Equitable Distribution

Trial Court’s Determination of Equitable Distribution Could Only be Reversed Upon Showing of an Abuse of Discretion

In the family law, equitable distribution, divorce case of Hocker v. Hocker, PICS Case No. 15-0365 (Pa. Super. March 4, 2015) the Honorable Jacqueline O. Shogan, writing on behalf of the Pennsylvania Superior Court held that the court ruled that the trial court did not err in failing to account for marital debts being paid by husband. Order of the trial court affirmed.

Lynn Hocker appealed from an order of equitable distribution in the divorce action between him and his former wife, Diana Hocker. The trial court granted the divorce and entered an order distributing the marital estate, granting wife alimony until husband’s 65th birthday, and awarding wife counsel fees.

On appeal, husband argued that the trial court erred in several aspects of its order, including: (1) failing to include marital debts that husband was either paying or responsible for paying; (2) failing to recognize his disability income as revenue for his business or to include all business expenses; (3) failing to take into consideration maintenance costs and expenses when calculating the value of the life estate awarded to husband; and (4) awarding wife counsel fees when she had reasonable income to pay her attorney; along with other issues deemed waived by the court or which the court declined to reach.

The court noted that a trial court had broad discretion in fashioning an equitable distribution, and that a trial court’s determination could only be reversed upon a showing of an abuse discretion.

The court rejected husband’s assertion that the trial court failed to credit him for marital debt he was paying or responsible for paying. Husband included a chart purporting to list all of the martial debts he was responsible for, stating that he testified that those debts were incurred during the marriage. However, the court found that husband failed to cite to such testimony in the record. Nevertheless, the court addressed husband’s claim, and found that of the debts listed, three were student loans of the parties’ daughter, one was a line of credit for husband’s business, even though husband was ordered to hold wife harmless from any debt on the business, two were grants to the business that were not required to be paid back, and one was the mortgage on the marital residence awarded to wife, for which wife was ordered to hold husband harmless from. Accordingly, the court held that there was no merit to the issue.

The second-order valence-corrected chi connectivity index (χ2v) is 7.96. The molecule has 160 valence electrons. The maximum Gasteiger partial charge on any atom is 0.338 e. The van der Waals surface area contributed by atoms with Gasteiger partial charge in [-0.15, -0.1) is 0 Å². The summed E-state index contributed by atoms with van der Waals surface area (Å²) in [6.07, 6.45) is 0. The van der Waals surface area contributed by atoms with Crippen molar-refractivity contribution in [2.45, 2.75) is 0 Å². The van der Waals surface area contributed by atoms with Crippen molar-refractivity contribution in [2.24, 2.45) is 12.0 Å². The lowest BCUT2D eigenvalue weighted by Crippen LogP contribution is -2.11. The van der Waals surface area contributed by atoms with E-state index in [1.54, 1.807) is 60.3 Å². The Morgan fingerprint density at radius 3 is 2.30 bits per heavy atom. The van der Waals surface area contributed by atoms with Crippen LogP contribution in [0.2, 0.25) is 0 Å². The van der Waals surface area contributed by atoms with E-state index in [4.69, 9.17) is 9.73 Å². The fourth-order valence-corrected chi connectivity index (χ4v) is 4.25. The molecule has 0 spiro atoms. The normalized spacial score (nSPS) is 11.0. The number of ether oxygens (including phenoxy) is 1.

The court held that husband’s claim that the trial court failed to recognize his disability income as business revenue or include all of his business expenses was waived for failure to cite relevant legal authority and apply it to the facts of the case.

The court further rejected husband’s claim that the trial court failed to include maintenance costs in calculation the value of the life estate of the real estate awarded to husband. The court first noted that husband failed to cite any case law supporting his claim. The court further noted that, in awarding wife the marital residence, the trial court held husband harmless on the mortgage payments and did not deduct the cost of maintenance from its value.

Finally, the court found no error in the award of counsel fees to wife. The court noted the $42,000 disparity in the parties’ annual income, and noted that an award of counsel fees was proper where necessary to enable a dependent spouse to defend a divorce action. The court found no abuse of discretion in the trial court’s finding that an award of counsel fees was necessary to give the parties equal ability to pursue the divorce.

Reference: Digest of Recent Opinions, Pennsylvania Law Weekly, 38 PLW 253 (March 17, 2015)

Filed Under: Divorce; Family Law; Equitable Distribution; Marital Debt; Counsel Fees

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